If you watch Sunday morning news shows, you may have noticed another unprecedented event for transgender people. Last Sunday MSNBC's Melissa Harris-Perry dedicated the second hour of her two-hour show solely to trans social and political issues, in a segment called, "Being Transgender in America." For one of the first times that I can remember, trans people got to outline to the public at least part of the trans political agenda for ourselves. From health care access, to barriers to updating identity documents, to talking about jail and detention reform and raising awareness of CeCe McDonald's story, we finally had a chance to bring trans issues to a national audience as trans people.
When I first started doing this work, despite giving a couple of soundbites for TV here and there, I never thought that I would do anything like the MHP Show. Even more remarkable was being around a table with other trans people like Kate Bornstein and N.Y.C. City Council Candidate Mel Wymore, both of whom, in very different ways, have really helped move our community forward. But that's only part of the reason that the segment was so groundbreaking.
During the show, Melissa Harris-Perry quoted Amanda Simpson on being among the first openly trans presidential appointees. Simpson said, "Being the first sucks. I'd rather not be the first, but someone has to be first, or among the first." This segment on trans politics and activism is a first. And there'll be many more firsts for transgender people in media and politics. Someday, there'll be the first openly trans anchor for a major TV network and the first openly trans host for a syndicated radio program. There'll also be a first openly trans federal agency head, member of Congress, and, indeed, maybe even a president. I commend Melissa Harris-Perry for giving trans people this media first, and for bringing us closer to a time when these firsts become seconds, thirds, and fourths. But being the first only makes it more important for us to do it right every single time.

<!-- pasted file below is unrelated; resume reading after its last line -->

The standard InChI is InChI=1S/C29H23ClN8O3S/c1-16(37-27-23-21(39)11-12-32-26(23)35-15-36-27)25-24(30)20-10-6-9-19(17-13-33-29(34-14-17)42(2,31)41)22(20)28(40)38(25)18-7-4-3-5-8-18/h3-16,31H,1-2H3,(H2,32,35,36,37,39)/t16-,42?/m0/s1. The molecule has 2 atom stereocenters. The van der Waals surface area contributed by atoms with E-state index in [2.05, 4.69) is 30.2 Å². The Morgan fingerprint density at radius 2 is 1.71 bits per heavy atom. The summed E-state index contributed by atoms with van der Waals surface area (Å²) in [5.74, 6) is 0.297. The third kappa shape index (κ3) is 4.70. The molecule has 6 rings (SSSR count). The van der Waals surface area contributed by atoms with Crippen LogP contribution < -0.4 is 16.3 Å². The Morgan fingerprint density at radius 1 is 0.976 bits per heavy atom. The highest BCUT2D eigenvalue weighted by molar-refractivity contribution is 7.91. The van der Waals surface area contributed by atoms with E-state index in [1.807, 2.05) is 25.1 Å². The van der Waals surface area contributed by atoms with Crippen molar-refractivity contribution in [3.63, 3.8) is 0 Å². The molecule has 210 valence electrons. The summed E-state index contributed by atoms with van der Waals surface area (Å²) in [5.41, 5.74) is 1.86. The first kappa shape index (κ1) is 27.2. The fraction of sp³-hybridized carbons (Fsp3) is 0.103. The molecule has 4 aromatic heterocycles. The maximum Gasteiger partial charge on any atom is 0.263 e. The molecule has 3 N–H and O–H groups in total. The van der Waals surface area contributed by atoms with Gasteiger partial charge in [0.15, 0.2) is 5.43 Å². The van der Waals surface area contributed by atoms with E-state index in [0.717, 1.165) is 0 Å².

I admit that our conversation was incomplete. I had hoped to share stories of job discrimination and describe the daily pressures that many trans people face. We asked for stories in advance of the TV appearance, and the stories trans people shared with us were heartbreaking. For instance, we heard from several people who have been discriminated against by federal contractors, making it clear that our call for an executive order banning discrimination by federal contractors can't just be about when it happens, but also about why.
And the difficulties faced aren't only about being fired, like those faced by the trans woman in New Jersey who submitted over 1,000 job applications -- yes, over 1,000 -- and experienced one rejection and humiliation after another until finally getting a job. There are many others in our community who don't even know that they lost out on a promotion or lost a job because of prejudice or hate. And when trans people lose their jobs, they almost always lose their career.
Furthermore, I wish there had been voices of trans people of color, or even a clear racial justice analysis. As Melissa Harris-Perry said on the show, "[S]imply because you are aware of one kind of inequality, it doesn't mean that you empathize with others." And despite covering the kind of assumptions and horror CeCe McDonald has faced as a black trans woman, or how the Housing and Urban Development nondiscrimination rule helps hundreds of mostly trans and gender-nonconforming homeless youth of color, it wasn't nearly enough. Everyone who gets to speak, including me, must do a better job of connecting all members of our community, especially when given opportunities like the one we just had.
Despite all this, I am still very glad for the chance to do the show this past Sunday. But I'm even more excited for the time when our uncommon courage and strength become commonly understood. I'm looking forward to the day when trans people are invited to Anderson Cooper 360, Up with Chris Hayes, and The Rachel Maddow Show to talk about Wall Street reform, getting our troops out of Afghanistan, and overturning Citizens United. Right now, trans people talking about trans issues is crucial. But I believe that our exceptional progress will ultimately be marked by the moment when who we are becomes unexceptional. Getting there is going to take more people like Melissa Harris-Perry helping us raise all our voices and tell America our stories.
Please continue sending us your experiences with employment discrimination. Your stories will aid us in our advocacy work.
Follow the National Center for Transgender Equality on Twitter.
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